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sensitive comforts, and I entered with unscrupulous sympathy into the enjoyments and comforts even of the busy, anxious, moneyloving merchants of Hamburg. In this charitable and catholic mood I reached the vast ramparts of the city. These are huge green cushions, one rising above the other, with trees growing in the interspaces, pledges and symbols of a long peace.

Of my return I have nothing worth commmunicating, except that I took extra post, which answers to posting in England. These north German post chaises are uncovered wicker carts. An English dustcart is a piece of finery, a chef d'oeuvre of mechanism, compared with them: and the horses! a savage might use their ribs instead of his fingers for a numeration table. Wherever we stopped, the postilion fed his cattle with the brown rye bread of which he eat himself, all breakfasting together, only the horses had no gin to their water, and the postillion no water to his gin. Now and henceforward for subjects of more interest to you, and to the objects in search of which I left you: namely, the literati and literature of Germany.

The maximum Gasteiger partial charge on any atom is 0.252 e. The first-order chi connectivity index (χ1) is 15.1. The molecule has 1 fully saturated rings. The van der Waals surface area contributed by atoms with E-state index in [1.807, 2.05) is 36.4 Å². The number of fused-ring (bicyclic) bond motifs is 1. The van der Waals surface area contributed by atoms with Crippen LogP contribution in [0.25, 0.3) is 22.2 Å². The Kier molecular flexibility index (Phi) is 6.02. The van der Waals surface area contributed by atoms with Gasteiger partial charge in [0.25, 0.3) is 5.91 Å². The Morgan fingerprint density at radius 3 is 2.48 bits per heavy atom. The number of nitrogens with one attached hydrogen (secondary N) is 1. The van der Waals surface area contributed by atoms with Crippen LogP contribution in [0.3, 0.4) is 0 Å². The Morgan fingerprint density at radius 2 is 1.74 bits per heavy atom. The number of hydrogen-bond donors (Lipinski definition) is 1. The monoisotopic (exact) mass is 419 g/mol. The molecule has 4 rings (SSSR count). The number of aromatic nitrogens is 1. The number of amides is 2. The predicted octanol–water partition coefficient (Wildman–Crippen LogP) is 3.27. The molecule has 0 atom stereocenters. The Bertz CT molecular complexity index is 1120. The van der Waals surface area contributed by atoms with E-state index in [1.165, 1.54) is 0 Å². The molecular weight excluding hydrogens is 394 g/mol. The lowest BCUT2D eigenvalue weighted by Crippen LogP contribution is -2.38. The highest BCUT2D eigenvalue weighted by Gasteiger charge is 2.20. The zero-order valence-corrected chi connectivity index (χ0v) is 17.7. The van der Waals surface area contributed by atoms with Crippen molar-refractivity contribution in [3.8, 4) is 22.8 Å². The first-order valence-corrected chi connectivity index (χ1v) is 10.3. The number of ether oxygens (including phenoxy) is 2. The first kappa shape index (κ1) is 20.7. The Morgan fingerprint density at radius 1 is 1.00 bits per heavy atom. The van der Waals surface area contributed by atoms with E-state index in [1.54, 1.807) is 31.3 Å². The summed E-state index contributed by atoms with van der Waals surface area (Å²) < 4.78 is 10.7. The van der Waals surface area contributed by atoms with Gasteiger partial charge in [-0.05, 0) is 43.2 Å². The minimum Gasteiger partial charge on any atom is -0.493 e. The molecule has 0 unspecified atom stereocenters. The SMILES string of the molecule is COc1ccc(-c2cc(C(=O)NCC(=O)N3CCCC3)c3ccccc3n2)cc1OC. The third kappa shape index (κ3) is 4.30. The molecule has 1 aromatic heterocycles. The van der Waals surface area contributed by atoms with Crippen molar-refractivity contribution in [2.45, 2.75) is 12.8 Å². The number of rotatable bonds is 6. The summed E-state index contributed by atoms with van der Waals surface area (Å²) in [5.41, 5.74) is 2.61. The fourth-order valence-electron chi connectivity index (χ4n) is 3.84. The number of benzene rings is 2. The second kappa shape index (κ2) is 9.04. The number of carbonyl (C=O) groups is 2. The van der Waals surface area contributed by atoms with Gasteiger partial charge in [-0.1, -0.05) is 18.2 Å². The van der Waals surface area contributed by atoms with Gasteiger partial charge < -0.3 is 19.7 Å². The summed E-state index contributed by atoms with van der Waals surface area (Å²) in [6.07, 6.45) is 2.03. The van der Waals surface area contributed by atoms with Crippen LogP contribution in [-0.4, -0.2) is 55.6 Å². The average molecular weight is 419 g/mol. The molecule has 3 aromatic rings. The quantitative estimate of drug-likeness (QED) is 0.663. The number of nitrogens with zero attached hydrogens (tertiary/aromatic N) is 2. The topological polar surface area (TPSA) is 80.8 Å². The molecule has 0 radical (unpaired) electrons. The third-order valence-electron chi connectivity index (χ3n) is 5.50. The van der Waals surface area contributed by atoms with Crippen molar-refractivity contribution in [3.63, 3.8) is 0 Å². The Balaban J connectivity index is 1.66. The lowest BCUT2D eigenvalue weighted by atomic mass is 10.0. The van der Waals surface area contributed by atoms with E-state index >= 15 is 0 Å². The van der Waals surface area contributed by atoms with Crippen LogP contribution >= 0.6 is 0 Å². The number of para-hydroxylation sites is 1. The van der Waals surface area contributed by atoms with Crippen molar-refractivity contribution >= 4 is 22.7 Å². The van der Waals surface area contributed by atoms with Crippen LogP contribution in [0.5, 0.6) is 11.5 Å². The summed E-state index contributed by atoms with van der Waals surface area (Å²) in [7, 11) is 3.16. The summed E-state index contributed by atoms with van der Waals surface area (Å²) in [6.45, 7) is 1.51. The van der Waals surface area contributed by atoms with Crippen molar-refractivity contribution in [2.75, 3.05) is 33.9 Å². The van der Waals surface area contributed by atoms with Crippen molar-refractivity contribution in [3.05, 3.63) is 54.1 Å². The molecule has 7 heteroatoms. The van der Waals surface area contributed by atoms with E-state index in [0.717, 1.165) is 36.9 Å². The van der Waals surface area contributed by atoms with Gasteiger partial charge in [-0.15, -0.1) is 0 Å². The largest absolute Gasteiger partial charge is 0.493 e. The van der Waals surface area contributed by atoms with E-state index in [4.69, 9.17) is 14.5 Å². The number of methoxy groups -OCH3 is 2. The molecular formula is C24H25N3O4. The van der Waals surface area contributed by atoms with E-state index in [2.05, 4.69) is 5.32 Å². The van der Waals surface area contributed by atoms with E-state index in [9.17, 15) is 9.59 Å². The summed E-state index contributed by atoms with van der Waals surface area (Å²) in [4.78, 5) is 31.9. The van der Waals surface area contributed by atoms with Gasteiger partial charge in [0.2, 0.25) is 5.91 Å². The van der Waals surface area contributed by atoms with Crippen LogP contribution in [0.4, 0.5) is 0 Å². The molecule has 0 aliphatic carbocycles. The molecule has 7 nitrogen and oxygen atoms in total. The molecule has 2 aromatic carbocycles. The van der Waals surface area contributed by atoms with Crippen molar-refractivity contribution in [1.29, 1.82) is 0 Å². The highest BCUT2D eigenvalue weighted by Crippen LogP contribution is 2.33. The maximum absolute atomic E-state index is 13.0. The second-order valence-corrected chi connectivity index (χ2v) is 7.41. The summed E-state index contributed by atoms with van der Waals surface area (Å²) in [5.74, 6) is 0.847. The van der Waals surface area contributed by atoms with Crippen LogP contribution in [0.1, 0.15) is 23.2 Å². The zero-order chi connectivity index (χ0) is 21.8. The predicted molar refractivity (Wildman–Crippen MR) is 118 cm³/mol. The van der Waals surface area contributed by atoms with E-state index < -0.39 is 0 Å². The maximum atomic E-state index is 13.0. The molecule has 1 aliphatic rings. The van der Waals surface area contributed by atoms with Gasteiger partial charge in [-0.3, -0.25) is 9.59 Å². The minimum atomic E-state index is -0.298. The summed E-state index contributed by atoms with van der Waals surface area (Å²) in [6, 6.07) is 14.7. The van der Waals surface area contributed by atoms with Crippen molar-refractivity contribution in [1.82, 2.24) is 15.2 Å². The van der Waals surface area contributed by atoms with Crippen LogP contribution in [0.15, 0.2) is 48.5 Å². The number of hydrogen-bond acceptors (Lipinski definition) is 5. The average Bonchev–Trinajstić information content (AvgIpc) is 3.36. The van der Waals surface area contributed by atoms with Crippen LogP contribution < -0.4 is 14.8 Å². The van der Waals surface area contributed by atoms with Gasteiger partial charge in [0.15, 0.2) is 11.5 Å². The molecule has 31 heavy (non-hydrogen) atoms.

Believe ine, I walked with an impression of awe on my spirits, as W and myself accompanied Mr. Klopstock to the house of his brother, the poet, which stands about a quarter of a mile from the city gate. It is one of a row of

and not in the even flow, much less in the pro-
minence or antithetic vigour, of single lines,
which were indeed injurious to the total effect,
except where they were introduced for some
specific purpose. Klopstock assented, and said
that he meant to confine Glover's superiority to
single lines. He told us that he had read Milton,
in a prose translation, when he was fourteen.* I
understood him thus myself, and Winter-
preted Klopstock's French as I had already con-
strued it. He appeared to know very little of
Milton-or indeed of our poets in general. He
spoke with great indignation of the English